Dundo, Angola is not visited by many foreigners, and given the warnings against non-essential travel issued by foreign offices, it’s probably not your number one destination for Angola tourism. It’s a mining town in the northeastern part of the country bordering the Democratic Republic of Congo.
When I shared with friends in the capital that I would stay 10 days in Dundo, they were actually more concerned I would get bored. But I figured anywhere can be interesting if it’s your first time there and went with 0 expectations. I resolved to set out and see if Dundo is really as boring as they say in my spare time.
Despite its reputation, I actually ended up having quite the adventure, including being forced into a daily abs regimen. I’ll explain below.
Things to do in Dundo
Go to Church
The churches here aren’t at all majestic, so don’t expect to see a Vatican-style cathedral or the Sagrada Familia, but the churches in Dundo seem to play a more important role in the community, as they are one of the few places for people to meet and socialize.
Play football with the locals
In a ‘wired’ world, I’m becoming used to seeing kids swiping on their iPads or android tablets. In Dundo, you see a lot more kids playing together in the street. They play hard and they laugh louder. I would have played with them…but didn’t think I could match their skills!
Hang around with the lovely people
The bond between the neighbors is obvious. Sometimes they’re so close it’s hard to tell if they’re related. To kill time, they visit each other’s houses, do work together, such as motorcycle repairs or preparing food for sale, and exchange stories and waves of laughter.
The locals are quite approachable (and approaching). I met a police officer turned tour guide who gave me a motorcycle ride around town and took me for lunch. This was after stopping me at a crosswalk and enquiring whether I was Chinese.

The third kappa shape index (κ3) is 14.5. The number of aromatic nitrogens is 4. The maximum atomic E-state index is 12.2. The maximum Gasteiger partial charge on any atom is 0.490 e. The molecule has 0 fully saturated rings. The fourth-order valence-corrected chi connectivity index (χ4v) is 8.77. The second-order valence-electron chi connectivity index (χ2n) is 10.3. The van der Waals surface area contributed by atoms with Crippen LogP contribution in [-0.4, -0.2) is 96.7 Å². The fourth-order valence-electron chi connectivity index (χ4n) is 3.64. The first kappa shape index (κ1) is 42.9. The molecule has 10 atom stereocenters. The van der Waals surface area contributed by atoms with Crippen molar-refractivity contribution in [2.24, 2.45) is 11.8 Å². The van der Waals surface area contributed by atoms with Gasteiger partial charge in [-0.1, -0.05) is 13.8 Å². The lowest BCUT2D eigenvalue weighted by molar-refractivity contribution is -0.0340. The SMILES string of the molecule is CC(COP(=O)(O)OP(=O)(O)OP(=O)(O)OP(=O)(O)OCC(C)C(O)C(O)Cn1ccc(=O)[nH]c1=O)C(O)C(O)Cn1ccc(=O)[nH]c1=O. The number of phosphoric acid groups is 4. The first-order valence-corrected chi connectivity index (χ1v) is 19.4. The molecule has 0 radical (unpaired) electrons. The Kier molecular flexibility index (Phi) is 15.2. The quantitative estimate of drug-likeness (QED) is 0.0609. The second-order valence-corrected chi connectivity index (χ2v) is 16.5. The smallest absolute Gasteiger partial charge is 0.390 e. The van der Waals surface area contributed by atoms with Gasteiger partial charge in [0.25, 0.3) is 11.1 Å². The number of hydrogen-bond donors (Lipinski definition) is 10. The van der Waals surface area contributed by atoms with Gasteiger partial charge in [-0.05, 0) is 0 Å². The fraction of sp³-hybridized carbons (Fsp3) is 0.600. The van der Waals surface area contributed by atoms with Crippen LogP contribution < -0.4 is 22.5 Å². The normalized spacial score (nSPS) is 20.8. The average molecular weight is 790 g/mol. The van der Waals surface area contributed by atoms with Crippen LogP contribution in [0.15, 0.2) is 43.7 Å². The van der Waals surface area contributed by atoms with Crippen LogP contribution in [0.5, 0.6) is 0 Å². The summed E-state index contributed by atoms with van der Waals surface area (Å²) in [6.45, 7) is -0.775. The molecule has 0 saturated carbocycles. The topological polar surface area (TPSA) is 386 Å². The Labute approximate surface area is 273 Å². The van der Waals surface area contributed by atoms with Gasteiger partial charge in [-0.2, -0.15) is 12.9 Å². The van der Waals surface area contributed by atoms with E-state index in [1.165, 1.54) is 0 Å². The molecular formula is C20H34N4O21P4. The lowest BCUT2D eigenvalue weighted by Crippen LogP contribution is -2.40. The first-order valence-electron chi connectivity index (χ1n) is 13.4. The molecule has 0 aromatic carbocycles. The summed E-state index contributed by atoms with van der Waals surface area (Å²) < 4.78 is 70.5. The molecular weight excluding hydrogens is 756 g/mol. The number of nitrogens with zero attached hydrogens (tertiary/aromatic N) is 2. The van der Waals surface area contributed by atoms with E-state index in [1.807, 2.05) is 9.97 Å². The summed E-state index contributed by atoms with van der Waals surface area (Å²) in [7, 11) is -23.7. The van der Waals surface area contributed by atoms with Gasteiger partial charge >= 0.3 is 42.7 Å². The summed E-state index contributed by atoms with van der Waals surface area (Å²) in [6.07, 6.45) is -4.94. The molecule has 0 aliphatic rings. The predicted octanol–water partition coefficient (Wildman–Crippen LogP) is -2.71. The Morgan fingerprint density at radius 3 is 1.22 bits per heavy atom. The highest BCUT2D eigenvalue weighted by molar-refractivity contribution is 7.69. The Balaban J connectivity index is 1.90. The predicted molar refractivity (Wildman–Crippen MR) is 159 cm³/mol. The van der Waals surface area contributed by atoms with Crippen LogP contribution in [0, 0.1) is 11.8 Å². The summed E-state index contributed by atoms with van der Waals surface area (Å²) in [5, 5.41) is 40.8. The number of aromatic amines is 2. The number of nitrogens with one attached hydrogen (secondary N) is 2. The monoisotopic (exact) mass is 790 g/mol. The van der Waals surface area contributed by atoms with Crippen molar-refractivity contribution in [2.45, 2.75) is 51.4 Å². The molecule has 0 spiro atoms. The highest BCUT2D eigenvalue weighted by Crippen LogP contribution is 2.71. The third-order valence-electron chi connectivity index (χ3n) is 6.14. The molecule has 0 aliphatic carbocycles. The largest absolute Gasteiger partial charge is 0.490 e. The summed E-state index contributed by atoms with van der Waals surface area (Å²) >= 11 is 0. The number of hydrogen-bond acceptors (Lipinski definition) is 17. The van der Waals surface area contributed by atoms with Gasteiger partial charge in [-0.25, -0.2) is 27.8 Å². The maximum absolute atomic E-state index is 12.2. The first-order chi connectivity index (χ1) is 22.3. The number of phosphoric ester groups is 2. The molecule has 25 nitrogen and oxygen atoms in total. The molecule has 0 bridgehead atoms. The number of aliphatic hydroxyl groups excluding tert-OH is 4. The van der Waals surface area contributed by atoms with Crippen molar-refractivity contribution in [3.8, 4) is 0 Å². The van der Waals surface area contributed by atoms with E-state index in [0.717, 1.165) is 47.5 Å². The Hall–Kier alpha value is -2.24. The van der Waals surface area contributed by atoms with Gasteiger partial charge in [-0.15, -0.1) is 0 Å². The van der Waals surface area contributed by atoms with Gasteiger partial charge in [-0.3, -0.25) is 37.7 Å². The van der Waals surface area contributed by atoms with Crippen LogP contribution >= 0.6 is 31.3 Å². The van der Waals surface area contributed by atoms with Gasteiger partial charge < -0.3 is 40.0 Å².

After the police officer, I met another friend called, I kid you not, Show Baby. Our activities became cruising around in his car and listening to awesome Angolan music.
A video posted by Dalia (@gettingcloseto) on
Go to the Gym
Show Baby also brought me to the gym at the football stadium for personal training sessions with his friends there. Each evening he assigned me a different trainer and they bickered over which moves I should be doing. They offered me exclusive fitness advice, including “Tens que fazer abdominais todos os dias para ficar sexy” – you must do abs every day to be sexy. A motto to remember next time we feel like skipping our ab workouts, thanks to Silas (in the red cap below).
Collect fresh mangoes
Getting hungry? There aren’t too many culinary options in Dundo, but if you get tired of grilled fish and funge (boiled cassava flour), Mother Nature has you covered. You’ll see teenagers strolling through traffic with a pole to collect fresh mangoes from the trees.
A photo posted by Dalia (@gettingcloseto) on
No wifi connection, few bars, no malls… some would say that makes Dundo is a boring town. But I think otherwise!
What can I say about Dundo?
Dundo was a really good experience for me and gave me a break from Luanda’s hectic atmosphere. I fell in love with the kids (see above) and was so grateful for the new friends I made. The genuine smiles of the locals were enough to convince me that happiness is subjective. You don’t have to live in the most extravagant home or own the most expensive gadgets to be content. Dundo might not have much to look at, but its attraction are the locals. I will never forget the happiness on their faces when they sang and danced in Chokwe, one of the local languages, how they welcomed an ‘outsider’ like me, showed me around by motorcycle, demonstrated the traditional menu of Lunda Norte, ensured I began a fitness regimen (!) and agreed to being filmed and interviewed. Dear people of Dundo, I think we nailed this episode of Getting Close to.